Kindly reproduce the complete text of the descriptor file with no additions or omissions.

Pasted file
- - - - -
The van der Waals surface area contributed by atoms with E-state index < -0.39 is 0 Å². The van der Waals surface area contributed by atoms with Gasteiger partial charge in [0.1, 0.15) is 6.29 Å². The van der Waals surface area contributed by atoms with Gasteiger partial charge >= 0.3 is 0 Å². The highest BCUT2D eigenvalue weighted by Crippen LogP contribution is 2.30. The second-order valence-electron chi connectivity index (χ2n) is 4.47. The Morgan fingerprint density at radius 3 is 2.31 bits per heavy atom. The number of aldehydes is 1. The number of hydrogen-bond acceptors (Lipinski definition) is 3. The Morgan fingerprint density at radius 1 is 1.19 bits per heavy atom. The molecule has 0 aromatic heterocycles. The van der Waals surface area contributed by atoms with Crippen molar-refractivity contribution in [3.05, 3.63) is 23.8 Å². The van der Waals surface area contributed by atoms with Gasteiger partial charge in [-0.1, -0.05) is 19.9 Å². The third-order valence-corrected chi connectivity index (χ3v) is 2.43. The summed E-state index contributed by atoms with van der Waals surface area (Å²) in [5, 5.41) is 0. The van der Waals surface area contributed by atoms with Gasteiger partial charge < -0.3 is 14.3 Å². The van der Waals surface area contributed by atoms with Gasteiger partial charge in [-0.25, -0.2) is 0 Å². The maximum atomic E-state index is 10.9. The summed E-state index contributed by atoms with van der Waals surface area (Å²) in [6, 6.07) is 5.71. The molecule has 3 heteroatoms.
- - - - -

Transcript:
The van der Waals surface area contributed by atoms with E-state index < -0.39 is 0 Å². The van der Waals surface area contributed by atoms with Gasteiger partial charge in [0.1, 0.15) is 6.29 Å². The van der Waals surface area contributed by atoms with Gasteiger partial charge >= 0.3 is 0 Å². The highest BCUT2D eigenvalue weighted by Crippen LogP contribution is 2.30. The second-order valence-electron chi connectivity index (χ2n) is 4.47. The Morgan fingerprint density at radius 3 is 2.31 bits per heavy atom. The number of aldehydes is 1. The number of hydrogen-bond acceptors (Lipinski definition) is 3. The Morgan fingerprint density at radius 1 is 1.19 bits per heavy atom. The molecule has 0 aromatic heterocycles. The van der Waals surface area contributed by atoms with Crippen molar-refractivity contribution in [3.05, 3.63) is 23.8 Å². The van der Waals surface area contributed by atoms with Gasteiger partial charge in [-0.1, -0.05) is 19.9 Å². The third-order valence-corrected chi connectivity index (χ3v) is 2.43. The summed E-state index contributed by atoms with van der Waals surface area (Å²) in [5, 5.41) is 0. The van der Waals surface area contributed by atoms with Gasteiger partial charge < -0.3 is 14.3 Å². The van der Waals surface area contributed by atoms with Gasteiger partial charge in [-0.25, -0.2) is 0 Å². The maximum atomic E-state index is 10.9. The summed E-state index contributed by atoms with van der Waals surface area (Å²) in [6, 6.07) is 5.71. The molecule has 3 heteroatoms.